As parents or caregivers, those of us with little girls and young women in our lives have an incredible responsibility. Not only do we need to see to the physical health and well-being of the children in our care, but we also need to be aware of the messages we send, whether consciously or subconsciously.
While it seems like it shouldn’t be that hard, we should first ask ourselves: are we as strong, confident, and self-assured as each of us would like to be? Unfortunately, the answer for many of us, myself included is, “Well, yes…usually. Sometimes. I guess it depends on the situation.”
The problem with that is that our girls learn not just what we actively teach them, but they also learn by our example. We’ve all seen the pictures of the little girl playing with Mommy’s makeup, or playing dress-up with Mommy’s clothes or shoes.
Behaving mindfully is not easy, but it’s exactly what those of us with girls in our care need to do. Otherwise, our own insecurities might send them down an unintended path.
How many times have you heard a woman bemoaning her weight, and going on yet another perpetual diet? If you’re like me, you hear it all the time.
But what happens when that woman has a daughter at home, who–like all kids–imitates her mother?
I’ve seen it firsthand. I know of a particular girl who, at age 8, was already talking about going on a diet, wearing bikinis and diamond earrings to the pool, and who was more worried about their new manicure than doing a cannonball into the water. She was the absolute spitting image of her mother.
Observing that particular child made me very sad. Not that my kids or I are perfect, mind you. There are plenty of things I shouldn’t do, but I do them anyway, and they know it. My daughters have definitely seen me go head-first into a bag of Hershey Kisses when the stresses of life have gotten to me, especially if those stresses pile on top of a monthly cycle, when chocolate becomes not just a treat, but almost a necessity!
Parents must make conscious decisions and act with intention when raising daughters. Perhaps I’m wrong, and parents with sons will tell me differently, but I think it’s even more critical with girls than boys. Girls already internalize so much negative self-image and body issues, just from the mass media in general, and also from each other. Boys tend to be quicker to accept each other than girls; they aren’t anywhere near as vicious as girls can be about each others’ appearances.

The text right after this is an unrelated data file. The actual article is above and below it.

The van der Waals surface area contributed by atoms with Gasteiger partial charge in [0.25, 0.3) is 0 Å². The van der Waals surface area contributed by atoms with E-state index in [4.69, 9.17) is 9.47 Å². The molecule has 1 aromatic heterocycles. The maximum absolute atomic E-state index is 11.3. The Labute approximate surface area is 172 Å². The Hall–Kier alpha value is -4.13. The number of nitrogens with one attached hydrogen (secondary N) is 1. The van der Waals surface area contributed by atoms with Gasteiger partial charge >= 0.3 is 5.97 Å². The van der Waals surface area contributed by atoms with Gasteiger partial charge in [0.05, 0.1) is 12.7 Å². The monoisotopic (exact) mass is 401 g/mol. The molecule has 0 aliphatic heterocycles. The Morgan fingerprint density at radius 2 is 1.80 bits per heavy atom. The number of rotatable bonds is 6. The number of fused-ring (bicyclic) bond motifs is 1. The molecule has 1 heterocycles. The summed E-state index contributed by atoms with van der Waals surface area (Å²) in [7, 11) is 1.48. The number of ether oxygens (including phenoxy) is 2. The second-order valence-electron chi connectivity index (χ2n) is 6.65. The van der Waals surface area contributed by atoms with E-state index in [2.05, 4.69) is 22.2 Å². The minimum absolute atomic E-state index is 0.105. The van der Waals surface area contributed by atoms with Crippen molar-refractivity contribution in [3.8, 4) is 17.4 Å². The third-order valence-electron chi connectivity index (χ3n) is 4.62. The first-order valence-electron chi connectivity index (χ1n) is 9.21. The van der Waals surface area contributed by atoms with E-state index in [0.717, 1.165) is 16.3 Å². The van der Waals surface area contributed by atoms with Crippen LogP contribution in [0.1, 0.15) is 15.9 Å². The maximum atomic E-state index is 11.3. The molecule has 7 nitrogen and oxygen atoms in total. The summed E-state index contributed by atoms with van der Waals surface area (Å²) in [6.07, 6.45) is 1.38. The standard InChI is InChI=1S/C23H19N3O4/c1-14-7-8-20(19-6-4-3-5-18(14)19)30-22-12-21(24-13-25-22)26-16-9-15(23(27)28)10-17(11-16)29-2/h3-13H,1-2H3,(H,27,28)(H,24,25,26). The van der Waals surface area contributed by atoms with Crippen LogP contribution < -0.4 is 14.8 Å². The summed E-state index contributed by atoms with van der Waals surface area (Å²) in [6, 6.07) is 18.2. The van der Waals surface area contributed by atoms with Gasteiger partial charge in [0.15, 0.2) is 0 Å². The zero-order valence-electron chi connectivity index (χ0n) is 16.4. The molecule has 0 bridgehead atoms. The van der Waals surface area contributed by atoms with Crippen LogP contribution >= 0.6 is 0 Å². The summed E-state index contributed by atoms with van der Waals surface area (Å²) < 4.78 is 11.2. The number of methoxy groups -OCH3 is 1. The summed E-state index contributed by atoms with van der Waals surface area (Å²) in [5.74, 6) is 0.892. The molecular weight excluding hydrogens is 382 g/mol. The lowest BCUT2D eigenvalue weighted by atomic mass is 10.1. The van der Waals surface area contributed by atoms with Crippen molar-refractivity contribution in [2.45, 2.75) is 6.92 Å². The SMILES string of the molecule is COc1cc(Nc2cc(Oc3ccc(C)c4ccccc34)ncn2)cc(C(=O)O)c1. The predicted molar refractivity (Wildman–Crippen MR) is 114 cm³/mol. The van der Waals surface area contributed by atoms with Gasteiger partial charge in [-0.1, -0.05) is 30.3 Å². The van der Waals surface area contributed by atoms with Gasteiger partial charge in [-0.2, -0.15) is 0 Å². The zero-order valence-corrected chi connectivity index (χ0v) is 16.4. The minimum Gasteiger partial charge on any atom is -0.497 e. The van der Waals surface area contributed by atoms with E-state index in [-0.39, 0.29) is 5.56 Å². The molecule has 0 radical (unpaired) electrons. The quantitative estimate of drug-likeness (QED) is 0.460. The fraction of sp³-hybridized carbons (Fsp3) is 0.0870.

That’s not to say it doesn’t happen. Certainly it does, or you wouldn’t have boys suffering from bulimia or taking steroids in the quest for the perfect “six pack abs”. However, I think girls do get it far worse–and it’s far more insidious, because it’s been part of society for so long. Boys never had to fight for the right to vote, for the right to play sports, or for equal pay. Girls have.
There are a number of things we can each do with girls to help them build their own self-confidence, and to help them to appreciate their own strengths and uniqueness. Below is a list of specific things my husband and I practice on a daily basis with our own daughters. Some of them also cross over to our roles as teachers; they apply across classrooms and grade levels, and have been used from 4th grade on up to 8th grade science.
- Make a conscious decision to discuss women’s image in the media. Many people are not critical consumers of magazines; girls are no different. They’re interested in what they’re reading or seeing, but they don’t stop to look critically at what they are reading, nor do they evaluate it for relevancy or reality. They need to not only be taught what reality is, they need to be taught to be critical consumers of it; knowing that magazines aren’t real and that airbrushing happens will help them fight back against the body image problems that might otherwise plague them. One of my most successful moments in middle school science was when we sidetracked into a conversation about women’s image in the media, and I put up a webpage on our class website showing the girls how photos are airbrushed and manipulated. The girls were outraged. I remember one of my students coming in with an ad she had ripped out of a magazine, disgusted that the picture was so airbrushed, they had even removed the little red veins in the model’s eyeballs, making the whites of her eyes “look like egg whites”.